Now everyone knows that upon relegation the first people to go are the lowest paid auxiliary staff, stewards, club shop workers etc and then the community coaches and the funding for the respective programs. Well £4million would easily keep all of those people in work. What’s more they have not failed like the playing staff.

It is my belief that the fans would be proud of the club to make this decision.
Ben The Baggie


Clear and obvious
From 16 Conclusions:

‘Referee chief Mike Riley stressed last month that VAR should only ever be used in the event of a “clear and obvious” error, but this was no such thing. This was the most marginal of offside calls, not a glaring mistake.’

I don’t understand this at all. Surely the whole point of this new technology is for things that could be perceived as incorrect no matter how close a call is (in this case) to be put right like goal line technology.

Who is to determine what is marginal and what is a clear and obvious error before the call to VAR is made? Surely when a goal is scored if there is any chance that it could be offside it is a good time to use this even if it is not an obvious error. Who calls wether it should be used ir not?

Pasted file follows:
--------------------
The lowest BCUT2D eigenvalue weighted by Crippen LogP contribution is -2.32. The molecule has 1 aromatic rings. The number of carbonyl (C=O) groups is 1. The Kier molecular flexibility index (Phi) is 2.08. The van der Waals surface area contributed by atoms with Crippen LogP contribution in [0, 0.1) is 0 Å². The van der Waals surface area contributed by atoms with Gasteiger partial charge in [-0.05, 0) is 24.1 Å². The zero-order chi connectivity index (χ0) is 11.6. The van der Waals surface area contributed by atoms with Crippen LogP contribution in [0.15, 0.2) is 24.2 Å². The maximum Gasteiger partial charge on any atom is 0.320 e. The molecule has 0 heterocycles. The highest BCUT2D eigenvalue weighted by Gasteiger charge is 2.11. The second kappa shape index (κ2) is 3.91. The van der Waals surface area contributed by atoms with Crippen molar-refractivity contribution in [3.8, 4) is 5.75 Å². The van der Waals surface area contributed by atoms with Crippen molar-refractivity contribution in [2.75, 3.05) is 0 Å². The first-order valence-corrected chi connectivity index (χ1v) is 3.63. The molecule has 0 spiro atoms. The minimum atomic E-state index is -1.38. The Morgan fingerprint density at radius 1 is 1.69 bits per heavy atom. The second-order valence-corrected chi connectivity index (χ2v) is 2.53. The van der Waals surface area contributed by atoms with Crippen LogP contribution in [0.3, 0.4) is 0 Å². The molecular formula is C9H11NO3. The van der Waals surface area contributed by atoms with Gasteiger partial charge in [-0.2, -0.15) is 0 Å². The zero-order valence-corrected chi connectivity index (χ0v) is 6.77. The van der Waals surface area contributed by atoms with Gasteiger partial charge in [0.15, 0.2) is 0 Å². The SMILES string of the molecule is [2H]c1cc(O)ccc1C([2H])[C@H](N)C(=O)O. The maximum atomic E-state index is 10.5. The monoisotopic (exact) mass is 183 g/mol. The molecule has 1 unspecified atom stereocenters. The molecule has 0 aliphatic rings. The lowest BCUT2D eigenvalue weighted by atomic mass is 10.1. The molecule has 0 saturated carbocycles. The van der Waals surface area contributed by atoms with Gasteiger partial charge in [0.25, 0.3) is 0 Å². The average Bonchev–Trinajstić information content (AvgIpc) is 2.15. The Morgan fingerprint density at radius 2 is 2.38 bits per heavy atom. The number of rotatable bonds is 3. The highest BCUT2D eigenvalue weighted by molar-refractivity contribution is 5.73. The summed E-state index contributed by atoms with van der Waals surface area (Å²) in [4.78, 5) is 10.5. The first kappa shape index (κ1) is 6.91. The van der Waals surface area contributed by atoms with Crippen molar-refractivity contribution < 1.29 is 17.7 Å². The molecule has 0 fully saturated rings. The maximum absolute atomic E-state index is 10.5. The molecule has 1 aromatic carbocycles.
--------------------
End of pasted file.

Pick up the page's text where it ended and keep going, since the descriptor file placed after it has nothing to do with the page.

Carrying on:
The rule states (although I cannot find this officially on FIFA): ‘Replays are used when there is a ‘clear and obvious error’ involving goals, penalty awards, red cards, and mistaken identity.’

This was a goal and a possible offside decision, although by no means an error. If this is not the perfect time to use it, then when is?
Craig Donovan


Following the weekend’s action and the mails about the handball and the offside in the Man United game, I think that football needs to take a lesson from other sports that have implemented VAR successfully, namely rugby and cricket.

At the moment, the VAR officials are spending too long looking at fractional decisions and trying to make the correct call. This isn’t what VAR should be for.

In rugby, when a try is scored, the has referee a choice of question if he wants to check with the video ref.

If he is unsure the try was legal, he asks “Try. Yes or no?” It is the job of the video referee to check all the evidence to see if a try has been scored. If it is inconclusive, he will not award the try.

However, if he thinks it was a try but wants to check something, he asks “Is there any reason why I can’t award the try?” The video ref has to find hard evidence to show the try should not stand. If it is inconclusive, the try is given.